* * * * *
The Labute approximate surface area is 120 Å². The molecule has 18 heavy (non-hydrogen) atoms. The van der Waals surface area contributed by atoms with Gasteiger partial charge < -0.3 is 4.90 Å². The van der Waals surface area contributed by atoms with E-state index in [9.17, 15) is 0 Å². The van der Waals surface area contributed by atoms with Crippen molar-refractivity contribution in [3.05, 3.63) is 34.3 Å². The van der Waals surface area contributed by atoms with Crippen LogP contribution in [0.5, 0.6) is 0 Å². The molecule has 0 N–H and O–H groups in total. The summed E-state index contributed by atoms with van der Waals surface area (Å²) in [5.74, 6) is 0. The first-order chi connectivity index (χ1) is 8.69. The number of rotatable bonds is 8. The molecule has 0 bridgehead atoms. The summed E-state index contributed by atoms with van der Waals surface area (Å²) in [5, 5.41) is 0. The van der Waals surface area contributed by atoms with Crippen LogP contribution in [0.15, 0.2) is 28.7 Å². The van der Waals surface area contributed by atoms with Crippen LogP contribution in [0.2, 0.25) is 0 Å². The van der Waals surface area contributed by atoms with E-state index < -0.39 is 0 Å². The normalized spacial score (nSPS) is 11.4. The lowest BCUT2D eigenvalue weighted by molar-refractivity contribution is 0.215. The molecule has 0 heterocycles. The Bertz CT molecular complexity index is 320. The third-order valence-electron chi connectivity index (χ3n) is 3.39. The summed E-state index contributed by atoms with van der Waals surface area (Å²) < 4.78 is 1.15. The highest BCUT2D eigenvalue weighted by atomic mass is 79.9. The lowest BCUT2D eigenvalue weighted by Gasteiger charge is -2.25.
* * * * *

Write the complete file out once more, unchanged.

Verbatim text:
The Labute approximate surface area is 120 Å². The molecule has 18 heavy (non-hydrogen) atoms. The van der Waals surface area contributed by atoms with Gasteiger partial charge < -0.3 is 4.90 Å². The van der Waals surface area contributed by atoms with E-state index in [9.17, 15) is 0 Å². The van der Waals surface area contributed by atoms with Crippen molar-refractivity contribution in [3.05, 3.63) is 34.3 Å². The van der Waals surface area contributed by atoms with Crippen LogP contribution in [0.5, 0.6) is 0 Å². The molecule has 0 N–H and O–H groups in total. The summed E-state index contributed by atoms with van der Waals surface area (Å²) in [5.74, 6) is 0. The first-order chi connectivity index (χ1) is 8.69. The number of rotatable bonds is 8. The molecule has 0 bridgehead atoms. The summed E-state index contributed by atoms with van der Waals surface area (Å²) in [5, 5.41) is 0. The van der Waals surface area contributed by atoms with Crippen LogP contribution in [0.15, 0.2) is 28.7 Å². The van der Waals surface area contributed by atoms with Crippen LogP contribution in [0.2, 0.25) is 0 Å². The van der Waals surface area contributed by atoms with E-state index < -0.39 is 0 Å². The normalized spacial score (nSPS) is 11.4. The lowest BCUT2D eigenvalue weighted by molar-refractivity contribution is 0.215. The molecule has 0 heterocycles. The Bertz CT molecular complexity index is 320. The third-order valence-electron chi connectivity index (χ3n) is 3.39. The summed E-state index contributed by atoms with van der Waals surface area (Å²) < 4.78 is 1.15. The highest BCUT2D eigenvalue weighted by atomic mass is 79.9. The lowest BCUT2D eigenvalue weighted by Gasteiger charge is -2.25.